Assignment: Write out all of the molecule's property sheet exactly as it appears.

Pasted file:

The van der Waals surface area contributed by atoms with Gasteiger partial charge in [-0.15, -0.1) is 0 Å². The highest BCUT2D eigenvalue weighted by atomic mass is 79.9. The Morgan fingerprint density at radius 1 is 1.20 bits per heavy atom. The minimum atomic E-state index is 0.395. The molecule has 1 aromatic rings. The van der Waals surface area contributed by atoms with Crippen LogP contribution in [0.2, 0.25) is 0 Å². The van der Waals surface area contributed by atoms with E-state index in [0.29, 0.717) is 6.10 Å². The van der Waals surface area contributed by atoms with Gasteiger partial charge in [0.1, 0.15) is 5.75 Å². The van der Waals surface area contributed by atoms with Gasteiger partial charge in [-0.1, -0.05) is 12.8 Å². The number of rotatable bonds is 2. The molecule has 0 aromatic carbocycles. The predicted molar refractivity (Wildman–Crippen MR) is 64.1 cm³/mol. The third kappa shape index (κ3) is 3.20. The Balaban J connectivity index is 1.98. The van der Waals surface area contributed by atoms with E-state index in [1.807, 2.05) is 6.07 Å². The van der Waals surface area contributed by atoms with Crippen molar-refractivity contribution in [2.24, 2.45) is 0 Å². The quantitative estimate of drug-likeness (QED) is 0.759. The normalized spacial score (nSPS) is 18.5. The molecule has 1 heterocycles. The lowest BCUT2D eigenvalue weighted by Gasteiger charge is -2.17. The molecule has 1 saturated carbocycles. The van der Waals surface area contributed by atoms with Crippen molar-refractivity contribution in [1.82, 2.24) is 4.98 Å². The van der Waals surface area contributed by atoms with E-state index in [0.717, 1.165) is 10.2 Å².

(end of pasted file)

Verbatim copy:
The van der Waals surface area contributed by atoms with Gasteiger partial charge in [-0.15, -0.1) is 0 Å². The highest BCUT2D eigenvalue weighted by atomic mass is 79.9. The Morgan fingerprint density at radius 1 is 1.20 bits per heavy atom. The minimum atomic E-state index is 0.395. The molecule has 1 aromatic rings. The van der Waals surface area contributed by atoms with Crippen LogP contribution in [0.2, 0.25) is 0 Å². The van der Waals surface area contributed by atoms with E-state index in [0.29, 0.717) is 6.10 Å². The van der Waals surface area contributed by atoms with Gasteiger partial charge in [0.1, 0.15) is 5.75 Å². The van der Waals surface area contributed by atoms with Gasteiger partial charge in [-0.1, -0.05) is 12.8 Å². The number of rotatable bonds is 2. The molecule has 0 aromatic carbocycles. The predicted molar refractivity (Wildman–Crippen MR) is 64.1 cm³/mol. The third kappa shape index (κ3) is 3.20. The Balaban J connectivity index is 1.98. The van der Waals surface area contributed by atoms with E-state index in [1.807, 2.05) is 6.07 Å². The van der Waals surface area contributed by atoms with Crippen molar-refractivity contribution in [2.24, 2.45) is 0 Å². The quantitative estimate of drug-likeness (QED) is 0.759. The normalized spacial score (nSPS) is 18.5. The molecule has 1 heterocycles. The lowest BCUT2D eigenvalue weighted by Gasteiger charge is -2.17. The molecule has 1 saturated carbocycles. The van der Waals surface area contributed by atoms with Crippen molar-refractivity contribution in [1.82, 2.24) is 4.98 Å². The van der Waals surface area contributed by atoms with E-state index in [0.717, 1.165) is 10.2 Å².